Emo culture revived at Emo Nite at Gabe’s

Emo Nite brings together people of all ages to celebrate past and present emo culture.

Spectators+dance+at+Emo+Nite+at+Gabes+in+Iowa+City+on+Saturday%2C+Feb.+27%2C+2022.+People+celebrated+their+communal+love+of+emo+music.+

Spectators dance at Emo Nite at Gabe’s in Iowa City on Saturday, Feb. 27, 2022. People celebrated their communal love of emo music.

Jami Martin-Trainor, Arts Reporter


Once again, Gabe’s transported its corner of Iowa City to the early 2000s at Emo Nite on Feb. 26. Dark makeup, fishnet clothing, and dyed hair filled the crowd, setting the scene for a revival of emo culture.

Emo Nite originated in 2014 at a small dive bar in Los Angeles. Since then, the show has grown to host events across the U.S. On its website, Emo Nite is described as “Not a band. Not DJ’s. We throw parties for the music we love.” That sentiment couldn’t be truer.

As Gabes’ patrons waited in line in the frigid cold outside the bar, attendants reminisced about old “emo-phases” could be heard. Laughing over old music they listened to and past stylistic choices, the anticipation to enter the bar and join the fun was high.

Inside the bar, loud music thumped throughout the room. Smoke and bright lights filled the space, shimmering on the surface of the black and white balloons scattered about. The space felt intimate, up-close, and personal.

The crowd screamed along to the music, including classic emo hits like “Dirty Little Secret” by the All-American Rejects and “Sugar, We’re Goin Down” by Fall Out Boy. The music occasionally cut out, allowing those in attendance to fill in the lyrics.

RELATED: Gabe’s to host battle-of-the-bands competition with Summer Camp: On the Road

Emo Nite was a diverse scene, with a variety of ages in attendance. College students and older adults joined together, listening to music that had a great impact on their lives at some point in time.

The team presenting Emo Nite had a deep love and passion for emo culture, which could be seen in how it interacted with the  audience. The onstage hosts held the microphone into the audience, allowing individuals to sing out into the crowd.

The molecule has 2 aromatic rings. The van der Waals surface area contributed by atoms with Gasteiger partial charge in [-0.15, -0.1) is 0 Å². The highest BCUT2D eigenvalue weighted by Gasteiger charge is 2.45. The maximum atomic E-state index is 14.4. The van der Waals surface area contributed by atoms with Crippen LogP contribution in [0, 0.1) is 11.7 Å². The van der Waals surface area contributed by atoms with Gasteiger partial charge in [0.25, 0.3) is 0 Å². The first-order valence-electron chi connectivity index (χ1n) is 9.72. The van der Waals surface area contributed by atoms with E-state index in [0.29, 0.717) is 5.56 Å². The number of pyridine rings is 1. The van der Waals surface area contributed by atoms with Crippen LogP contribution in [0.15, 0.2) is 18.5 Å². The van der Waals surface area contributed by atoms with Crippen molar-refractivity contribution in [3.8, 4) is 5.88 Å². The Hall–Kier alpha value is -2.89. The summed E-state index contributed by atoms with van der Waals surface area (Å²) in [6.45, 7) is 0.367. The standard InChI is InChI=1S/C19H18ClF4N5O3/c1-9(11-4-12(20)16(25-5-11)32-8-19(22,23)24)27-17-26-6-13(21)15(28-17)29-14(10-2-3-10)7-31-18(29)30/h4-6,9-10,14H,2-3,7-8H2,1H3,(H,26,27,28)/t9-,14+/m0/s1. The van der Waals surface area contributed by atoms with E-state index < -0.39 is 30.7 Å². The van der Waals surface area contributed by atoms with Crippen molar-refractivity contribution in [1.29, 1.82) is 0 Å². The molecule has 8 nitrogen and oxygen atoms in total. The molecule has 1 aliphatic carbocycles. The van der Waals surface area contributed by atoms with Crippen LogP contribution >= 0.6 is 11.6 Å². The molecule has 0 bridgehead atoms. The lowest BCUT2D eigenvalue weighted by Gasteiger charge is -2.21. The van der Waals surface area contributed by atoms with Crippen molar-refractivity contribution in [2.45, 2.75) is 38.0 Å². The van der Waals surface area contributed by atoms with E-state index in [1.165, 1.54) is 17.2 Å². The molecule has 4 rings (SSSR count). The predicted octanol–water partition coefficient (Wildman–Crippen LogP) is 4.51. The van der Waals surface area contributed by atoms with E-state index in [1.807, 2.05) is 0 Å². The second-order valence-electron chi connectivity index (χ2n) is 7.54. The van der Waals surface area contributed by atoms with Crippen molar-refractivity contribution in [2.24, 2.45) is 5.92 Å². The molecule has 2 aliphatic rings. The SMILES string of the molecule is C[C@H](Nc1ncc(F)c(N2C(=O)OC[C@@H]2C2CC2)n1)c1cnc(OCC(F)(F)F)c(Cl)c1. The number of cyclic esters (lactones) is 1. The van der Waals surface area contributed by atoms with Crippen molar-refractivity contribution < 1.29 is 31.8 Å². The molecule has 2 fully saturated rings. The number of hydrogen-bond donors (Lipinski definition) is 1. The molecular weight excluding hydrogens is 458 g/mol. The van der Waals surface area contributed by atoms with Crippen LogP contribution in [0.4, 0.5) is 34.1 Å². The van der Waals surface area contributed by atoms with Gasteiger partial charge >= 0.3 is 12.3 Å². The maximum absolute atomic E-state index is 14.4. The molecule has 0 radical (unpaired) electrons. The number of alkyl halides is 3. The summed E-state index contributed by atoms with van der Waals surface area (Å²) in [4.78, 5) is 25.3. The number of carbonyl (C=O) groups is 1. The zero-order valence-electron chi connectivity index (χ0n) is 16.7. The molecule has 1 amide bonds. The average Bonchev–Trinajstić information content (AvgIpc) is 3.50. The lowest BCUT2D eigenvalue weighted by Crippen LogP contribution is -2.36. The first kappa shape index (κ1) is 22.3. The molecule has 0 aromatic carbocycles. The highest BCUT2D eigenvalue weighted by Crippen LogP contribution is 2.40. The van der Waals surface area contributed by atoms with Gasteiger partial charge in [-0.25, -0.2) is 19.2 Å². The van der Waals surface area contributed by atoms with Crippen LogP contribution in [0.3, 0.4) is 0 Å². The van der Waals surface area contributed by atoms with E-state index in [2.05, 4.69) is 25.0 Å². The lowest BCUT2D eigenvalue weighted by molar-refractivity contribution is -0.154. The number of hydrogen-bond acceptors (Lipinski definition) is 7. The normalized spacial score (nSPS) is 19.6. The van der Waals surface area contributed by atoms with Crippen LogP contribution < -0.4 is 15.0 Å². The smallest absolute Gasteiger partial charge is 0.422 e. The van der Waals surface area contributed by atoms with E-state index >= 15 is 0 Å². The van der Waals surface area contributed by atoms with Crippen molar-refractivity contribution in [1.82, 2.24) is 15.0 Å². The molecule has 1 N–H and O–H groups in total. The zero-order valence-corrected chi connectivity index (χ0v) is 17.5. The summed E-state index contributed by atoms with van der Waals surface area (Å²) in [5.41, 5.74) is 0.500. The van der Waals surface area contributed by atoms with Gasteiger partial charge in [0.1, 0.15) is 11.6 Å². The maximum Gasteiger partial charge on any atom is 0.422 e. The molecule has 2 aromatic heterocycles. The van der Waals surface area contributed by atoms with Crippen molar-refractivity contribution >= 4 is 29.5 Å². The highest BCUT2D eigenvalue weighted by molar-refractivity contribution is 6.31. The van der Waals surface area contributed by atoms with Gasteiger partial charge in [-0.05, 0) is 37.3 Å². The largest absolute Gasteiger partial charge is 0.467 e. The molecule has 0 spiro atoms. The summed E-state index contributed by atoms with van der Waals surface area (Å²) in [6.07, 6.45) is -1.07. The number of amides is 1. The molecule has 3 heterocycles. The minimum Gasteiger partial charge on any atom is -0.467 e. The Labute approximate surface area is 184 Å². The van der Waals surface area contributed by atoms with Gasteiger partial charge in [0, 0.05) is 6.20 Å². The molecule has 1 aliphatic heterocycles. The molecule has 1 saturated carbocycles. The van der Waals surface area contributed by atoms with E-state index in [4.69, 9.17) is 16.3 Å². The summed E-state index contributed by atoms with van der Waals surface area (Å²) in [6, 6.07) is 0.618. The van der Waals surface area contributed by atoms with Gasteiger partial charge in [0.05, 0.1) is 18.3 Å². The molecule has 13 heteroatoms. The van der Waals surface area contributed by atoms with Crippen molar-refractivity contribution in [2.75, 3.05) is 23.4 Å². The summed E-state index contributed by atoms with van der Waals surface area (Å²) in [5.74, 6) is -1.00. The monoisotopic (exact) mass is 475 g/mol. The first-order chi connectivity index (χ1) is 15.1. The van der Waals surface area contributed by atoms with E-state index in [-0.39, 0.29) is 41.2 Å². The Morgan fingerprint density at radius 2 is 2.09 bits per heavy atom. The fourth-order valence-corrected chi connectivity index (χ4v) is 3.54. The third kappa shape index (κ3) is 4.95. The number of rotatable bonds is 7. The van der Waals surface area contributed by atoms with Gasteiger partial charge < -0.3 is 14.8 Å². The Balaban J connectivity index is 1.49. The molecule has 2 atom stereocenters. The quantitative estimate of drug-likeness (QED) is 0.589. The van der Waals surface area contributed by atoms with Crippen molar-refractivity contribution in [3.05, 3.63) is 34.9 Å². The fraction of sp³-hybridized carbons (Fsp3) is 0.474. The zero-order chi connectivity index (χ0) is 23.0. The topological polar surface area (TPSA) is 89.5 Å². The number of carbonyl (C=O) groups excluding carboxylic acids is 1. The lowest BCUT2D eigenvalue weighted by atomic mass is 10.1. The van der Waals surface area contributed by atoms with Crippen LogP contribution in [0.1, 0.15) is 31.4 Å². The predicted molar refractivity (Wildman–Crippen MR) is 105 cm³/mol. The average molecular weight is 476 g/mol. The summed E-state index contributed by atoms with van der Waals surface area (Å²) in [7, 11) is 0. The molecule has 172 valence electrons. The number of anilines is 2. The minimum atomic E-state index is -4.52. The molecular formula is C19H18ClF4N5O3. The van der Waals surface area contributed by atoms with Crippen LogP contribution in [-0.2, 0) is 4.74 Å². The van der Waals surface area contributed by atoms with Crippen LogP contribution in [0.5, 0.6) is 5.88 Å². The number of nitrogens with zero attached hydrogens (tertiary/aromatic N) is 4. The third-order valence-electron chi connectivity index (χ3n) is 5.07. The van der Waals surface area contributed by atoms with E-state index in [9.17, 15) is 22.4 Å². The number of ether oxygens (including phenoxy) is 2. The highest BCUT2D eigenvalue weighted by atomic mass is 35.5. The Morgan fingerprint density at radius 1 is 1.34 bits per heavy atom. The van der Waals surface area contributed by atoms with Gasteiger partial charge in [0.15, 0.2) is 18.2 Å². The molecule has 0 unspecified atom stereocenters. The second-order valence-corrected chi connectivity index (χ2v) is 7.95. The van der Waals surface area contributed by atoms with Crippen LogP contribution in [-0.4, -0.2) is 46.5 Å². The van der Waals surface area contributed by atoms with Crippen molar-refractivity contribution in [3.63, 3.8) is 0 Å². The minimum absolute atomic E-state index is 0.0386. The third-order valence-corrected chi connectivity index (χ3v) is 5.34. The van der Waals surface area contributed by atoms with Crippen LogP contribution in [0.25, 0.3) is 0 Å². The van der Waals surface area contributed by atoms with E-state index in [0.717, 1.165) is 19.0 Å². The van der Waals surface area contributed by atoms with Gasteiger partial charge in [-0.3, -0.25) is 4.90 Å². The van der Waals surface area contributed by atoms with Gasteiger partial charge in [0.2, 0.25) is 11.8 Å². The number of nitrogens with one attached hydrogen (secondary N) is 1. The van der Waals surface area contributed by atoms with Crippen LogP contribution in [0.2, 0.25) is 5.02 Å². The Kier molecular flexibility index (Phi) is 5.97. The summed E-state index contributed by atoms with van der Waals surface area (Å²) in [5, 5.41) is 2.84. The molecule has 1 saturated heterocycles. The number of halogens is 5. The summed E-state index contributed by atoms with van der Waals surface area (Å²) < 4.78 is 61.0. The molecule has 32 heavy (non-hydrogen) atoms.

At the end of every song, the audience would scream and cheer, utter joy filling the space. The event was one of the few moments that a DJ playing music got the same applause a live performer would have. One of the hosts donned a tall mohawk and studded leather jacket, possessing an undeniable passion for his work. At one point, he grabbed onto part of the ceiling at Gabe’s and lifted himself up.

Near the beginning of the night, one of the hosts said that Emo Nite belonged to the audience, inviting the crowd to the stage. Several members of the crowd were hoisted up, surrounding the DJ’s table and dancing together.

The space itself was packed, with people thrashing and bumping into each other as the music played. The loud thumping of the bass and large number of people contributed to the exciting energy in the room. There was a sense of camaraderie, with participants ensuring that the people around them were safe, happy, and having fun.

At one point, the hosts asked for the lights to be completely cut, and the bar was doused in darkness. Then, the song “Fireflies” by Owl City played, and phone flashlights immediately clicked on to dot the dark.

Above all, Emo Nite had the ability to bring together a diverse group of people that were able to bond over their love of music. Even if the emo lifestyle did end up being “just a phase,” that culture brought undeniable joy and solidarity to many people.

Facebook Comments